Keyname is the name of an existing public key. If the user has already been assigned with a public key, the newly assigned public key overwrites the old one.

 

&  Note:

The above method requires you to transform the format of the public key on the client, and then manually configure the transformed public key on the server. So, the method is relatively more complex.

 

2)         Automatic configuration

First, perform the following operations on a client:

l           Use the SSH2.0 client software to randomly generate a RSA key pair.

l           Use FTP/TFTP to transfer the corresponding public key file to the Flash memory of the server.

Then, perform the following operations on the server:

Table 1-7 Automatic configuration

Operation

Command

Description

Enter system view

system-view

Transform the format of the key in a client public key file and automatically configure a client public key on the server

rsa peer-public-key key-name import sshkey file-name

filename must be consistent with the name of a public key file in the Flash memory.

 

&  Note:

The above method does not require you to manually configure a public key. So the method is relatively simple and is the recommended method.

 

VI. Specifying a source IP address/interface for the SSH server

You can perform the following configurations to specify a source IP address or a source interface for the SSH server, thus enhancing traffic manageability.

Table 1-8 Specify a source IP address/interface for the SSH server

Operation

Command

Description

Enter system view

system-view

Specify a source IP address for the SSH server

ssh-server source-ip ip-address

Optional

Specify a source interface for the SSH server

ssh-server source-interface interface-type interface-number

Optional

 

1.1.3  SSH Client Configuration

A variety of SSH client software are available, such as PuTTY and FreeBSD. For an SSH client to establish a connection with an SSH server, you must complete these configuration tasks:

l           Specifying the IP address of the server

l           Selecting the protocol for remote connection Usually, a client can use a variety of remote connection protocols, such as Telnet, Rlogin, SSH. To establish an SSH connection, you must select SSH.

l           Selecting the SSH version Since the device supports SSH Server 2.0 now, select 2.0 or lower for the client.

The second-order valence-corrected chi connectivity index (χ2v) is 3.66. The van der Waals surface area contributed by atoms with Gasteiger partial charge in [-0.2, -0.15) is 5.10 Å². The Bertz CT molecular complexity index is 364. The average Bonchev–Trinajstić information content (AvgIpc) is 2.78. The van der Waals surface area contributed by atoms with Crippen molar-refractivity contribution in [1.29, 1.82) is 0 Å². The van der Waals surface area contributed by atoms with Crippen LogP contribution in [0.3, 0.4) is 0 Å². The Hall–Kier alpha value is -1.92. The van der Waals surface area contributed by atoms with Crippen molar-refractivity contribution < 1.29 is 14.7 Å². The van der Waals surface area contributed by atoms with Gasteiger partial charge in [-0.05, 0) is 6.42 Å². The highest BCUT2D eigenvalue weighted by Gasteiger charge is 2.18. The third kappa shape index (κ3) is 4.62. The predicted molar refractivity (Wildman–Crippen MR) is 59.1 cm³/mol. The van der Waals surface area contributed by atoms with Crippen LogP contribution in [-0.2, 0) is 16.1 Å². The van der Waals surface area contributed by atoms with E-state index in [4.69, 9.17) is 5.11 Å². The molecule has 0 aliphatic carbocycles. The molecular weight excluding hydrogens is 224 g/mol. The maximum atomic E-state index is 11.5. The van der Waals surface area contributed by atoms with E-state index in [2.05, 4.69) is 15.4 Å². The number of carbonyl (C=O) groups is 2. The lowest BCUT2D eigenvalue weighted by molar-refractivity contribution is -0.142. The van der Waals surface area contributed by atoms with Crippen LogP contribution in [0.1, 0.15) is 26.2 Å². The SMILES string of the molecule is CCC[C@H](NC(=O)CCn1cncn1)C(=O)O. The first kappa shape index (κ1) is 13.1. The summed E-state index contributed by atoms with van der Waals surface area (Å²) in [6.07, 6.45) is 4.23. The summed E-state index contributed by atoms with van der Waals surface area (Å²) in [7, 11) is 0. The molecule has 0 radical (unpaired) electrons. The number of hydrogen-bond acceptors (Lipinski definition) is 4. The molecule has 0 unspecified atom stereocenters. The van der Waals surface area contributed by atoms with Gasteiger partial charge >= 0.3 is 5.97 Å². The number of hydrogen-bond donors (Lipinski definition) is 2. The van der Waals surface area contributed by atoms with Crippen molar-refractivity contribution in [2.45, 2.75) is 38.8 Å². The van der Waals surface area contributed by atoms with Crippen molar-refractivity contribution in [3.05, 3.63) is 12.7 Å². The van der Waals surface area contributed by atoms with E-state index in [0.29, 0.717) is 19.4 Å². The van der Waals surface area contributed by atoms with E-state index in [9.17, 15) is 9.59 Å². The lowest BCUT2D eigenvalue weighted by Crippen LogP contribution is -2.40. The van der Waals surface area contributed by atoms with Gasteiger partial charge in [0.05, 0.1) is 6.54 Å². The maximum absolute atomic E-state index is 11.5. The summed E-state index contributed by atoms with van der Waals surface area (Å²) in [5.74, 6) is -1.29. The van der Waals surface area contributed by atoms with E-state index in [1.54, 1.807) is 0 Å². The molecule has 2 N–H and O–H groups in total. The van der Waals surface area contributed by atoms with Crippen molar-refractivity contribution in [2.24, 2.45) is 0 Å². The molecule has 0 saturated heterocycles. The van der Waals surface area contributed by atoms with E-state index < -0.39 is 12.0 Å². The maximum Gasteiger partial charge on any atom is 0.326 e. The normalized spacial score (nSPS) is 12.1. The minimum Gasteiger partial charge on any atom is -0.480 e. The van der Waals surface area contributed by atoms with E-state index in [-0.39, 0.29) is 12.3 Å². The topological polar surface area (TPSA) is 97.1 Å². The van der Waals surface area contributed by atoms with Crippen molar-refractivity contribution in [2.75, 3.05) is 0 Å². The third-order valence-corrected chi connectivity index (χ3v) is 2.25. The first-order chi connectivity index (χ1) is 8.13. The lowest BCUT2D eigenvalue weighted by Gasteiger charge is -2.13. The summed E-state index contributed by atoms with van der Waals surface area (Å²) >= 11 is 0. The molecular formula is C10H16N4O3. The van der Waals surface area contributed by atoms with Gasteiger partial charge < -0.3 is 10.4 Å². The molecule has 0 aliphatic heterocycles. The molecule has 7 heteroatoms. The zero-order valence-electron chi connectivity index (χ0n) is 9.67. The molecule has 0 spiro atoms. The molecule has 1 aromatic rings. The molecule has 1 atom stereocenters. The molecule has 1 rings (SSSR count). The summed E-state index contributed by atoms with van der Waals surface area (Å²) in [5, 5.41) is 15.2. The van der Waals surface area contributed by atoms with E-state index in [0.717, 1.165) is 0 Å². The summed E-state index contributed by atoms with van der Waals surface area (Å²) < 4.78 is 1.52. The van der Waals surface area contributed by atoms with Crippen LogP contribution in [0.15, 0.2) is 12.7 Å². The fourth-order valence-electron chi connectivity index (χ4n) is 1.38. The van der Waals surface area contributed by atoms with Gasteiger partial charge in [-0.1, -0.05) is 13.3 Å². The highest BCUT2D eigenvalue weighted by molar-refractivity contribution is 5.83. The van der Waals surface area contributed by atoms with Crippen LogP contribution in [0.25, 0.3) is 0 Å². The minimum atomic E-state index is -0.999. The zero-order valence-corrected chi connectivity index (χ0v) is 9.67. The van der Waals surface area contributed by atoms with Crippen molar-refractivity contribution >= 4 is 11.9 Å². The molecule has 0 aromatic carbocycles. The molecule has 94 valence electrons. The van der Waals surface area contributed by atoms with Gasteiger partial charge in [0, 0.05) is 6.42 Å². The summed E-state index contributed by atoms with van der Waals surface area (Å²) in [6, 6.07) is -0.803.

l           Specifying the RSA private key file. The RSA keys for an SSH user include a public key and a private key, which are generated by the tool accompanied with the client software. The public key must be configured on the server, while the private key must be configured on the client.

The following takes the client software of PuTTY, PuTTYGen and SSHKEY as examples to illustrate how to configure the SSH client:

I. Generating the Client Key

To generate the client key pair, run PuTTYGen.exe, choose “SSH2(RSA)” in the parameter field and click “Generate”.

Figure 1-3 Generating the client key (1)

While generating the key pair, you must move the mouse continuously. The mouse should be restricted off the green process bar in the blue box of Figure 1-4. Otherwise, the process bar does not move and the key pair cannot be generated.

Figure 1-4 Generating the client key (2)

After the key pair is generated, click “Save public key” and enter the file name (public for here) to save the key pair.

Figure 1-5 Generating the client key (3)

Likewise, to save a private key, click “Save private key” and a warning window pops up to prompt you whether to save a private key without any precautions. Click “Yes” and enter a name (private for here) to save the private key.

Figure 1-6 Generating the client key (4)

To generate RSA public key in PKCS format, run SSHKEY.exe, click “Browse” and select the public key file, and then click “Convert”.

Figure 1-7 Generating the client key (5)

II. Specifying the IP address of the server

Launch PuTTY.exe and the following window appears.

Figure 1-8 SSH client interface 1